-This building features extensive day-lighting and a green roof with heat exchange system and rainwater collection. In addition to “green roofs” and sustainable materials, space for common areas has been maximized to encourage collaboration and innovation.
- The Salzburg University of Applied Sciences’ Kuchl Campus puts the school’s focus on “timber, design and sustainability” into practice. Timber construction is combined with a high-performance envelope and natural day-lighting to bring the building’s energy use down to less than 15 kWh/m² per year (a fraction of the average use).
- During construction, 1050 tons of waste were diverted from disposal to recycling. The building is 91% of the wood used is certified sustainably harvested and 60% of the furniture has been salvaged and refinished. There are many different plants involved with the building. Showers and bike-racks are available to encourage riding bicycles to class. They even offer preferred parking for low-emitting vehicles and electronic vehicle charging stations. Not to mention, Cornell’s building uses daylight harvesting architecture, which boosts productivity and mental health.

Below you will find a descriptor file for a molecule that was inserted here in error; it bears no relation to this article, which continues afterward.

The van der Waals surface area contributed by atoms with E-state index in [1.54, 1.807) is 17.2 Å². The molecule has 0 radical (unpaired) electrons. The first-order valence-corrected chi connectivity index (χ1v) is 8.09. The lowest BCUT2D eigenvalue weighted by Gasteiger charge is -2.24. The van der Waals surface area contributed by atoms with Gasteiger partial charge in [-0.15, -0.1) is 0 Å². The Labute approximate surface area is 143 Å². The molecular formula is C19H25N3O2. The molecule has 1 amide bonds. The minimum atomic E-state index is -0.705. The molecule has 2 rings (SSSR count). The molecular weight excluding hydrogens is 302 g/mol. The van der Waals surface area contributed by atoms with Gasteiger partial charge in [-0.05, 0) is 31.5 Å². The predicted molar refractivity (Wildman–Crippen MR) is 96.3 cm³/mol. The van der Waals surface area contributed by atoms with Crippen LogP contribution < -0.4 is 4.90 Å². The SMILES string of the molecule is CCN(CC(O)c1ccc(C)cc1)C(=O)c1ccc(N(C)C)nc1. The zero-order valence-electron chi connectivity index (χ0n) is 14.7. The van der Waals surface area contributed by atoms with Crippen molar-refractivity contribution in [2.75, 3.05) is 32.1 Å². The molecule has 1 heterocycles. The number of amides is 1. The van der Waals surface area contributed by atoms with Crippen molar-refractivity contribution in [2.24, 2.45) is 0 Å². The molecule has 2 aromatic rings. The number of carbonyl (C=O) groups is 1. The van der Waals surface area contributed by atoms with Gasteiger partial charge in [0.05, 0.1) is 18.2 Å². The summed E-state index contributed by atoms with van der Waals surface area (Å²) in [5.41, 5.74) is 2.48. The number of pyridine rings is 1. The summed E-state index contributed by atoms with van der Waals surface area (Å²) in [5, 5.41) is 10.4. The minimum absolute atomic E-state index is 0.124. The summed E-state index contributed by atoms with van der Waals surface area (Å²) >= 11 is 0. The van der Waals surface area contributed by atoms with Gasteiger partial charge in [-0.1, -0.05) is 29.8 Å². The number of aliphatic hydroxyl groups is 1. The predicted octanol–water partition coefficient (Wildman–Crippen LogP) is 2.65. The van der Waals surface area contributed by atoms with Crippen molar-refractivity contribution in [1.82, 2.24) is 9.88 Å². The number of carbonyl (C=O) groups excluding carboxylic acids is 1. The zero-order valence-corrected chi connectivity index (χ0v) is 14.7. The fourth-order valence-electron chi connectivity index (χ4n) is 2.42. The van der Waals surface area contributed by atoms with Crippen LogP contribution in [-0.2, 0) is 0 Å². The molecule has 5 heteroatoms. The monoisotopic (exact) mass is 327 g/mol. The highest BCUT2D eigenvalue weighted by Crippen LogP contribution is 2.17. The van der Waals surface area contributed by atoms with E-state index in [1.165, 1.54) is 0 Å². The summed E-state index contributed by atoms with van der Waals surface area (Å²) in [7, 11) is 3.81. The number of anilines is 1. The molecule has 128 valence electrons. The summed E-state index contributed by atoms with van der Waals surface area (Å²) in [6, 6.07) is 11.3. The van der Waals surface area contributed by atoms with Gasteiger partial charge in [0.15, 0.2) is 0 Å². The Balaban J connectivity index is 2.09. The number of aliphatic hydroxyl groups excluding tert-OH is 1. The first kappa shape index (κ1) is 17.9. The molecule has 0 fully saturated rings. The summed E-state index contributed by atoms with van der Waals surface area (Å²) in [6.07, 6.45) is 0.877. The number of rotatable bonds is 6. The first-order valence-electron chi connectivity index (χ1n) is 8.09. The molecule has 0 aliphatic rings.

- Some green highlights of this center include exploring energy-efficient geothermal technology to heat and cool the building, high efficiency lighting, architectural shading of south glass by metal sunshades, using renewable source woods, water harvesting, using low-water trees to shade the courtyards, and much more.